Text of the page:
Re: Genes and Development Conference

Tim Ikeda (
Sat, 03 Apr 1999 12:19:17 -0500

BH> Hello Tim. I appreciate your comments a great deal but am a
BH> little confused. I believe that everybody knows (including
BH> Goodwin) that everybody knows that there are factors involved
BH> in addition to the genetic programs. I thought it clear enough
BH> from the quote that the point of contention is the relative
BH> importance of the genetic program.

Hi Brian. Thanks for your reply. I was particularly strident
in my last letter on the subject but I do understand that the
topic was partially a debate over the relative importance of
particular components.

I think Goodwin frames the problem incorrectly. Arguing over the
"relative importance" of any particular part of a nested control
system is a waste of time, IMO.

BH> I'm sure there are a wide range of views as to how important
BH> this is. At one extreme one has the selfish gene (I recall
BH> Dawkins saying that organisms are just survival machines
BH> constructed by genes) and at the other end people like Goodwin.
BH> I'm happy to hear what you say about "most of the biochemists
BH> you've encountered". It seems to me quite often that what laymen
BH> like myself hear the most about are the extreme views (Dawkins or
BH> Goodwin) and not enough about the middle of the roaders which
BH> hopefully make up most scientists.

That's because the "middle" is boring. The "middle" takes flak from
both sides. Kinda like being a TE or an agnostic, no?

In his book, Michael Behe mentioned that some of his biochemist
colleagues were surprised when told just how little we knew about
the actual steps involved in the evolution of biochemical systems.
I mentioned to him that I had not had similar experiences and that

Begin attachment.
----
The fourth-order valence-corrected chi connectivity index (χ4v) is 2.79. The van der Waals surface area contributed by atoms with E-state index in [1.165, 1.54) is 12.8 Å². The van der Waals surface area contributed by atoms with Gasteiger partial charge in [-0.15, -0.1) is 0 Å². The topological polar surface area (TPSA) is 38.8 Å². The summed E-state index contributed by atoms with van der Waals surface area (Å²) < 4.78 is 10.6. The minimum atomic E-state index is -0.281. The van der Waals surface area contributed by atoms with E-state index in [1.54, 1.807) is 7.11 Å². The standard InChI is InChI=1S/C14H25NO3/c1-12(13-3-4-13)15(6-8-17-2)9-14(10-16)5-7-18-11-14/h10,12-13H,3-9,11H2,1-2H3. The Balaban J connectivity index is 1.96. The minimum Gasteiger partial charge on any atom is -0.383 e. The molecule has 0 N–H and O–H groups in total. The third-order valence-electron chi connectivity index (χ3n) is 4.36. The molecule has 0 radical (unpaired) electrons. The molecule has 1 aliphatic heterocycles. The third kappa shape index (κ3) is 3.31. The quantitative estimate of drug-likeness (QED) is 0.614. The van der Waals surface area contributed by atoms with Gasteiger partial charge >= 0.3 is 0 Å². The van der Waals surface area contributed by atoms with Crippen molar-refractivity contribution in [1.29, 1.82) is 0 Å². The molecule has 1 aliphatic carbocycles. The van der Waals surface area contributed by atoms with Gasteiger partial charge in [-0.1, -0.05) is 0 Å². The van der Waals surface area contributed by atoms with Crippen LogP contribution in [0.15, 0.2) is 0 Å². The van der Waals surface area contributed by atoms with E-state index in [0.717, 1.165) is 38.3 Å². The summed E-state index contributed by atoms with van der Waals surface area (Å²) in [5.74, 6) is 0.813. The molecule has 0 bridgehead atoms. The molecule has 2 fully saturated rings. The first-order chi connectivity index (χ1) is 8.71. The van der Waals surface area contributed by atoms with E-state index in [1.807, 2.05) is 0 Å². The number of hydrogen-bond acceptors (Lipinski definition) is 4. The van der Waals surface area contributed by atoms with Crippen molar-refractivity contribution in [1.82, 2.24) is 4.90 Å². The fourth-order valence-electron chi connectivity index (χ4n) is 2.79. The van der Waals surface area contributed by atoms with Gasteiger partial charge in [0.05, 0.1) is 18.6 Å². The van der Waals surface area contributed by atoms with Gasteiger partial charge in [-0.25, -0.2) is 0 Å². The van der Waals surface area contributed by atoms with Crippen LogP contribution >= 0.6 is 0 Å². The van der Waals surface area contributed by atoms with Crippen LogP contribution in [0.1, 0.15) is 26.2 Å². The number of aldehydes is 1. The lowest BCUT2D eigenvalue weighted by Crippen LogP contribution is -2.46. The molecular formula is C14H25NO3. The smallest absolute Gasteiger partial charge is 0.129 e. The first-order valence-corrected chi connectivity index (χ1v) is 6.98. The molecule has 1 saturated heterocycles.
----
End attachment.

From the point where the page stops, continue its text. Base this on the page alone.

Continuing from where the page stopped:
most of the biochemists I knew understood the difficulties involved
in that sort of work.

So either I am extremely lucky in having only friends that are
exceptionally well-informed about the shortcomings of current
biological understanding, or I'm learning that people with
axes to grind aren't telling the whole story.

BH> Nevertheless, I do not believe that the view that
BH> development is most predominantly (but not exclusively) directed
BH> by a genetic program is a strawman. Goodwin gives several quotes
BH> in his book supporting this view, for example:

[...good examples of scientists suffering from cranial-rectal
inversion syndrome removed...]

I've seen similar statements peppering the literature as well.
There's no doubt that some believe it (or did believe it at one
time). However, I think the when backed into a corner and really
probed on the specifics, even those people quoted would probably
admit that their comments were a tad overstated (I'd hope). What
I find to be foolish are attempts to quantify what proportion of
developmental control is genetic or "extra-genetic". They're
*both* important. You can't have one without the other. I think
that if someone (anyone) sits still and thinks about the problem,
this becomes apparent. Genes are just parts of the whole organism.
Take the example of cloning, where a nucleus is transferred from
one cell type into another, which "resets" the developmental clock
in the process. What changed? Probably not the DNA sequence. DNA
is simply one of the many intermediate players in the whole process.
The reason there has been so much focus on genes is that they are
much easier to study. (Sequencing is easy, understanding the
context is hard).

This problem is not confined to development, but runs across
areas like metabolism as well (Heck, if we're going to assign
claims of priority, people studying metabolism recognized the
problem very early). Knowing gene sequences aren't going to tell
us all we need to know about how cells sense and respond to changes
in their environments. We understand that metabolism is regulated
at many levels in a huge interconnecting network of which genes
are just one component.

For example, there are now many technologies that allow us to
monitor changes in the levels of the different mRNAs in a cell.
We can subject a culture to various changes in conditions
(nutrient availability, temperature, addition of antibiotics &
etc.) and see which genes are activated or repressed in response.
The hope is that with this information, one would be able to
determine what functions/genes are involved in a particular response
and figure out how the signals propagate through metabolism. The
harsh reality is that so much change happens that it's practically